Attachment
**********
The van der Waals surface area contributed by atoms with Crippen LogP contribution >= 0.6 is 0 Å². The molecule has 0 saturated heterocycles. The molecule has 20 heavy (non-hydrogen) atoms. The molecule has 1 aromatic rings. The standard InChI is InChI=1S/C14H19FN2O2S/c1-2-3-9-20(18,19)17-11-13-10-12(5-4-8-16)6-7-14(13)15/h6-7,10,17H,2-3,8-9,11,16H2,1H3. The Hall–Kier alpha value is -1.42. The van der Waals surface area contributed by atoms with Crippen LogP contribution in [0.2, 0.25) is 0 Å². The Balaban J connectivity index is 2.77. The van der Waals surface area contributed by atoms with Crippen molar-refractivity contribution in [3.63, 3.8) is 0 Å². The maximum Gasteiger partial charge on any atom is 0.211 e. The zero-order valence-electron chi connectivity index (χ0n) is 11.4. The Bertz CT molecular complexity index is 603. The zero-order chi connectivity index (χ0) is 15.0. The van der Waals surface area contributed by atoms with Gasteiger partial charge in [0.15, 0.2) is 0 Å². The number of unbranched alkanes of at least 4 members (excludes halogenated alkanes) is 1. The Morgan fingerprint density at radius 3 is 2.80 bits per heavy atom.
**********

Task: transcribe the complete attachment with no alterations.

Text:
The van der Waals surface area contributed by atoms with Crippen LogP contribution >= 0.6 is 0 Å². The molecule has 0 saturated heterocycles. The molecule has 20 heavy (non-hydrogen) atoms. The molecule has 1 aromatic rings. The standard InChI is InChI=1S/C14H19FN2O2S/c1-2-3-9-20(18,19)17-11-13-10-12(5-4-8-16)6-7-14(13)15/h6-7,10,17H,2-3,8-9,11,16H2,1H3. The Hall–Kier alpha value is -1.42. The van der Waals surface area contributed by atoms with Crippen LogP contribution in [0.2, 0.25) is 0 Å². The Balaban J connectivity index is 2.77. The van der Waals surface area contributed by atoms with Crippen molar-refractivity contribution in [3.63, 3.8) is 0 Å². The maximum Gasteiger partial charge on any atom is 0.211 e. The zero-order valence-electron chi connectivity index (χ0n) is 11.4. The Bertz CT molecular complexity index is 603. The zero-order chi connectivity index (χ0) is 15.0. The van der Waals surface area contributed by atoms with Gasteiger partial charge in [0.15, 0.2) is 0 Å². The number of unbranched alkanes of at least 4 members (excludes halogenated alkanes) is 1. The Morgan fingerprint density at radius 3 is 2.80 bits per heavy atom.